Rising deer population could bring trophy season
BY PAT FARNELLI
If estimates on deer population are accurate, this fall should be a trophy season, say experts from Pennsylvania’s Game Commission.
The rut season is just beginning, and while bucks have been chasing does since mid-October, the girls are just starting to take an interest in the males, said Michael Webb, Wildlife Officer of the Pennsylvania Game Commission.
Bucks usually are fighting by Halloween, and the does are coming into their first estrous cycle, when they are “in heat,” right now. In a good year, most of the doe are bred during this cycle. If there are few mature buck, the does who have not been bred will come into a second estrous cycle 28 days later.
The breeding cycles can account for some reckless deer behavior.
To be sure to see deer, it is imperative for hunters to be aware of food resources. This year, particularly in forested areas, acorn crops are spotty, said Travis Lau, also of the Game Commission.
“We would expect the season, so long as weather is good, to be similar to recent years,” Lau said.
There is a formula used to determine how many antlerless licenses are allocated. Wildlife Management units use post hunt estimates of deer population from the previous year.
“Most of these show that the deer population is steady or increasing, except around the city of Pittsburgh,” Lau said.
Webb said that the apple crop in low-lying areas may make up for the somewhat lacking acorns. “Three frosts killed the acorns, but there seems to be tons of apples,” he said. The oak trees are in different cycles, Webb said. “Every three to five years, there will be a bumper crop of acorns, then nothing the next.”
Lau said, “In farmed areas, deer will be eating standing crops. In gamelands and forests, deer rely on mast crops like acorns in their home range.” He noted, “Deer concentrate where there is food available. It might be a little harder to find them this year. If there’s a lot of hunting pressure, deer move to evade that pressure.”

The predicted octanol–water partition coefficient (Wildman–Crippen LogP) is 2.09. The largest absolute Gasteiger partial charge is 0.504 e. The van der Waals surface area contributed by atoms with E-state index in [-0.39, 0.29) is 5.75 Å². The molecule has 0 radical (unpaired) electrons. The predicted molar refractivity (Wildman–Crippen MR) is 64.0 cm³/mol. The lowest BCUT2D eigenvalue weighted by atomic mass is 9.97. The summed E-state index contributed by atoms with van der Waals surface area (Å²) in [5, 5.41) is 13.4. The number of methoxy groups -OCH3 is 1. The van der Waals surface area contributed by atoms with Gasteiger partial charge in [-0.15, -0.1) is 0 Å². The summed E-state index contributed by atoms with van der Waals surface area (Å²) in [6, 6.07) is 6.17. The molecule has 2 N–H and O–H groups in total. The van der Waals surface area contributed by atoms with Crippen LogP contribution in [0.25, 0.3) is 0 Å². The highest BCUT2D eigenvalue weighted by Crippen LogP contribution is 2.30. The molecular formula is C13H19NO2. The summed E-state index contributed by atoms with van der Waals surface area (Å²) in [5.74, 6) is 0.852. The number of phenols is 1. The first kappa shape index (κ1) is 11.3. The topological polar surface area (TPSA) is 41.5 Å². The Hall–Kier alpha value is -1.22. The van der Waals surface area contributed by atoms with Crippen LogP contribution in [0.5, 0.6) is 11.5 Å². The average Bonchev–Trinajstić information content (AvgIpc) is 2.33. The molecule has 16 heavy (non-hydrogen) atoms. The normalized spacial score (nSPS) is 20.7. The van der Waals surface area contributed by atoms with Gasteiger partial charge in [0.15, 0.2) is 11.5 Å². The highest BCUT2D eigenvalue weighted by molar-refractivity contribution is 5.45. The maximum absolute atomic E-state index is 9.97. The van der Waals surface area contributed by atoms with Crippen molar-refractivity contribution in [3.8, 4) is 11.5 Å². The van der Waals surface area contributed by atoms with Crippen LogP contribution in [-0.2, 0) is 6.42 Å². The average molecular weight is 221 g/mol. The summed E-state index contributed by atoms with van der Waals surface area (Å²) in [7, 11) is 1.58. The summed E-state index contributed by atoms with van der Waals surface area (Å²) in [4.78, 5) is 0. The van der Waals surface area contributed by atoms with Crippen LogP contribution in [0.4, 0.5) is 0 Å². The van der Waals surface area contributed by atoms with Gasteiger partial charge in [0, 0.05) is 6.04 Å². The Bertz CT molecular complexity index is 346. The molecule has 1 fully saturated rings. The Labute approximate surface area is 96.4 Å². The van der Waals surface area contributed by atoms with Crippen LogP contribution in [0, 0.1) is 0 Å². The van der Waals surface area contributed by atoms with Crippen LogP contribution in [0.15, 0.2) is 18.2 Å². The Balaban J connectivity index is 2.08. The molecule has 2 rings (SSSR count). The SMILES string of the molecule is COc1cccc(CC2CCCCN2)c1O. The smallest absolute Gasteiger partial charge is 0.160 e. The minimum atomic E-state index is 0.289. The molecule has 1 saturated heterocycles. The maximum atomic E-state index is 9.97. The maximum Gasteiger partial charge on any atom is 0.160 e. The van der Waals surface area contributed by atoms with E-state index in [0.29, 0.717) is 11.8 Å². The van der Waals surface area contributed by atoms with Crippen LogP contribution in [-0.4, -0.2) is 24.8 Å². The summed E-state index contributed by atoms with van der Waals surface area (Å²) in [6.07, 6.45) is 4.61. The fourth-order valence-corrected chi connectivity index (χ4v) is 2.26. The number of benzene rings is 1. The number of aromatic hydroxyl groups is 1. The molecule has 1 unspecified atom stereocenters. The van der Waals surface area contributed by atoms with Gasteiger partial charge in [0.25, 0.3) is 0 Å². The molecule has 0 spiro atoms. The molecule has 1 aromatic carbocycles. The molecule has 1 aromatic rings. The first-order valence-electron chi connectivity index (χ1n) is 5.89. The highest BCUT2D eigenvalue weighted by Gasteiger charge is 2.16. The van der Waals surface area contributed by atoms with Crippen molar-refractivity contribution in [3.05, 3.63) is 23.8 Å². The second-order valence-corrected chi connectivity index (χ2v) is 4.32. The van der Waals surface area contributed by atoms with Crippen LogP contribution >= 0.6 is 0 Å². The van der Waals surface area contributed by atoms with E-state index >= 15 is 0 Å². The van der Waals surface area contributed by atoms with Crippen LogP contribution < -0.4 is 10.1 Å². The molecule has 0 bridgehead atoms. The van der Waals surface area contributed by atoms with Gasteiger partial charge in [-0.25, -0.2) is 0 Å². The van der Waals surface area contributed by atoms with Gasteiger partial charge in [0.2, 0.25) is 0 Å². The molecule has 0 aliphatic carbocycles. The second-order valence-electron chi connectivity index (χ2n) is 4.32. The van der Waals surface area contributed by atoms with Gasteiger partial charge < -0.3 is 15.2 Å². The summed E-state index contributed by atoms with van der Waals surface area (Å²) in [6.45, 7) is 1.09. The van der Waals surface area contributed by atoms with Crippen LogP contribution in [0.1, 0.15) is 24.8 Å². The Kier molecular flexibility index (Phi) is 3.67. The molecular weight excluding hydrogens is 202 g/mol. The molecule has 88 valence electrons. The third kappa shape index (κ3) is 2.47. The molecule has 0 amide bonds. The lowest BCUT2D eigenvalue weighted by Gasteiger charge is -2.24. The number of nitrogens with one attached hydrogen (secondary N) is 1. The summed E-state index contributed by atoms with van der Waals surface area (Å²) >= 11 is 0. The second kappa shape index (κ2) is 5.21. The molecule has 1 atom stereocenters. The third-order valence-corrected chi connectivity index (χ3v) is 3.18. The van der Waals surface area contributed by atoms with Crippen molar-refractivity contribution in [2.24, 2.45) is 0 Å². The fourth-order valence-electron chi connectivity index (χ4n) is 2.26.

Regarding gas drilling activity in the state gamelands, Lau said that well pads “don’t really account for much acreage compared to the tract we manage, as a whole.”
“You won’t have deer where new gas pads are being constructed, but you won’t drive them into the next county, they are still in the area, “he noted.
Webb added that deer seem to follow finished gas pipelines, grazing the clover or wildlife mix planted as cover crops there. “Deer seem to migrate that way, grazing the length and width of pipelines, eating the clover and orchard grass. But given a choice, deer will still take acorns over a pipeline.”
“WMUC 3-C is the unit which contains all of Susquehanna County, which is recorded as increasing (deer population),” Lau said. “When we estimate it is truly an estimate, with a significant margin of error. We rely on successful hunters reporting their harvest to us, but some hunters just don’t do that.”
The game commission looks at the previous six years when it makes an estimate, to get an accurate trend.
In 2008, the post-hunt deer population was estimated at 45,500. In 2013, the count was up to 67,720.
The Wildlife Management Unit includes Susquehanna County, the top edge of Wyoming County, Norhern Lackawanna, Northern Wayne, and half of Bradford County.
Lau said, “The other thing I see in 3C is that the antlerless harvest has climbed, or it seems to be climbing, because actual reports only come from 40 percent of successful hunters.” Last year’s antlerless deer harvest was estimated at 7,854.
He said, “When it comes to the actual season, an opening day with heavy snow which keeps hunters from woods, will affect the harvest. Heavy snow might cause deer to bed down, and hunters can’t provide enough pressure to move the deer.”
Webb said that some hunters really don’t care if they see deer, because they are in hunting for the camaraderie, the time outdoors in the woods. “If they see a deer, it’s a huge bonus,” he said.
Antlered deer season opens Monday, Dec. 2 and runs through Dec. 6. The anterless season runs Dec. 7-14.
Hunting licenses may be obtained through the Susquehanna County Treasurer’s Office, (570)278-4600 ext. 130.
Locally, The Susquehanna Branch of the Quality Deer Management Association will present Deer Management and Habitat Improvement night at the Central Conservation Club, South Montrose at 6 p.m., doors open at 5:30 p.m. You do not need to be a member to attend.
Guest speakers from the Food and Cover Corps of the Pennsylvania Game Commission, Game Commission Conservation Officers, habitat improvement DVD’s from several local QDM managed properties.
Refreshments will be served. QDM books and special membership offer available night of the meeting. For information, contact Bob Wagner at 570-278-9363.